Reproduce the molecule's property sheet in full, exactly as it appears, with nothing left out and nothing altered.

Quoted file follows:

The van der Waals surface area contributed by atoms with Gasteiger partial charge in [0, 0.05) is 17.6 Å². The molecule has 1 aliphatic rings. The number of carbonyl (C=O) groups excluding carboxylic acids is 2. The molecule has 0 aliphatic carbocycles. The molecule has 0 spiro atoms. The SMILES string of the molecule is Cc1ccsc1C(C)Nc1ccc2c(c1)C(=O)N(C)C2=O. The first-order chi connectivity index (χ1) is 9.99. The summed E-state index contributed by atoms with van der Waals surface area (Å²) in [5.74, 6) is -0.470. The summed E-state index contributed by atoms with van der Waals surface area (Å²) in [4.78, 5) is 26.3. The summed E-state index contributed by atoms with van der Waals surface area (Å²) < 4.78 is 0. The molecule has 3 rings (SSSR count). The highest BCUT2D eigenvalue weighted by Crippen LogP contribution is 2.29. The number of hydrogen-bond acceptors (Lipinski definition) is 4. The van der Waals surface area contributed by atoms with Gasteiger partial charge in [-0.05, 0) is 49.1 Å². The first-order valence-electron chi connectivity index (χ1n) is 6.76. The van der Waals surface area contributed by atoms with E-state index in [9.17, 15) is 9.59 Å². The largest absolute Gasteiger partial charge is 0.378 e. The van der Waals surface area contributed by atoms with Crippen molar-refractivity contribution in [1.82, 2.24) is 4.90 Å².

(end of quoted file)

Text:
The van der Waals surface area contributed by atoms with Gasteiger partial charge in [0, 0.05) is 17.6 Å². The molecule has 1 aliphatic rings. The number of carbonyl (C=O) groups excluding carboxylic acids is 2. The molecule has 0 aliphatic carbocycles. The molecule has 0 spiro atoms. The SMILES string of the molecule is Cc1ccsc1C(C)Nc1ccc2c(c1)C(=O)N(C)C2=O. The first-order chi connectivity index (χ1) is 9.99. The summed E-state index contributed by atoms with van der Waals surface area (Å²) in [5.74, 6) is -0.470. The summed E-state index contributed by atoms with van der Waals surface area (Å²) in [4.78, 5) is 26.3. The summed E-state index contributed by atoms with van der Waals surface area (Å²) < 4.78 is 0. The molecule has 3 rings (SSSR count). The highest BCUT2D eigenvalue weighted by Crippen LogP contribution is 2.29. The number of hydrogen-bond acceptors (Lipinski definition) is 4. The van der Waals surface area contributed by atoms with Gasteiger partial charge in [-0.05, 0) is 49.1 Å². The first-order valence-electron chi connectivity index (χ1n) is 6.76. The van der Waals surface area contributed by atoms with E-state index in [9.17, 15) is 9.59 Å². The largest absolute Gasteiger partial charge is 0.378 e. The van der Waals surface area contributed by atoms with Crippen molar-refractivity contribution in [1.82, 2.24) is 4.90 Å².